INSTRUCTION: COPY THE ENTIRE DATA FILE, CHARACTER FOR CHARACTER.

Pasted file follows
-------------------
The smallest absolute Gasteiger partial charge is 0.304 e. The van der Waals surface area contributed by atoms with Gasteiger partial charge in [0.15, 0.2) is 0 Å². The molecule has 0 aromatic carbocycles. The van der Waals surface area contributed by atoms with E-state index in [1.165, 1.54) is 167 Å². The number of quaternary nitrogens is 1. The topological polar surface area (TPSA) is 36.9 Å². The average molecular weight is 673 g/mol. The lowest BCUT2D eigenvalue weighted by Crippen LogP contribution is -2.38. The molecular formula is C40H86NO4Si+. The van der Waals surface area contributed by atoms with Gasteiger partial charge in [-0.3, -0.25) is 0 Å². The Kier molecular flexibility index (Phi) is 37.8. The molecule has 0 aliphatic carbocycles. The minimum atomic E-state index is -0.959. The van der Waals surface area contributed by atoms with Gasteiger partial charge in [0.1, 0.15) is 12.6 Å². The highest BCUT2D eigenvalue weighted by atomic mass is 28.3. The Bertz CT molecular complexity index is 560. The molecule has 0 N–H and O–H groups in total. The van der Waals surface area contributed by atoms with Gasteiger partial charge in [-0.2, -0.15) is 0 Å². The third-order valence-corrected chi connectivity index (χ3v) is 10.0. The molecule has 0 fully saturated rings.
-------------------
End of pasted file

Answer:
The smallest absolute Gasteiger partial charge is 0.304 e. The van der Waals surface area contributed by atoms with Gasteiger partial charge in [0.15, 0.2) is 0 Å². The molecule has 0 aromatic carbocycles. The van der Waals surface area contributed by atoms with E-state index in [1.165, 1.54) is 167 Å². The number of quaternary nitrogens is 1. The topological polar surface area (TPSA) is 36.9 Å². The average molecular weight is 673 g/mol. The lowest BCUT2D eigenvalue weighted by Crippen LogP contribution is -2.38. The molecular formula is C40H86NO4Si+. The van der Waals surface area contributed by atoms with Gasteiger partial charge in [-0.3, -0.25) is 0 Å². The Kier molecular flexibility index (Phi) is 37.8. The molecule has 0 aliphatic carbocycles. The minimum atomic E-state index is -0.959. The van der Waals surface area contributed by atoms with Gasteiger partial charge in [0.1, 0.15) is 12.6 Å². The highest BCUT2D eigenvalue weighted by atomic mass is 28.3. The Bertz CT molecular complexity index is 560. The molecule has 0 N–H and O–H groups in total. The van der Waals surface area contributed by atoms with Gasteiger partial charge in [-0.2, -0.15) is 0 Å². The third-order valence-corrected chi connectivity index (χ3v) is 10.0. The molecule has 0 fully saturated rings.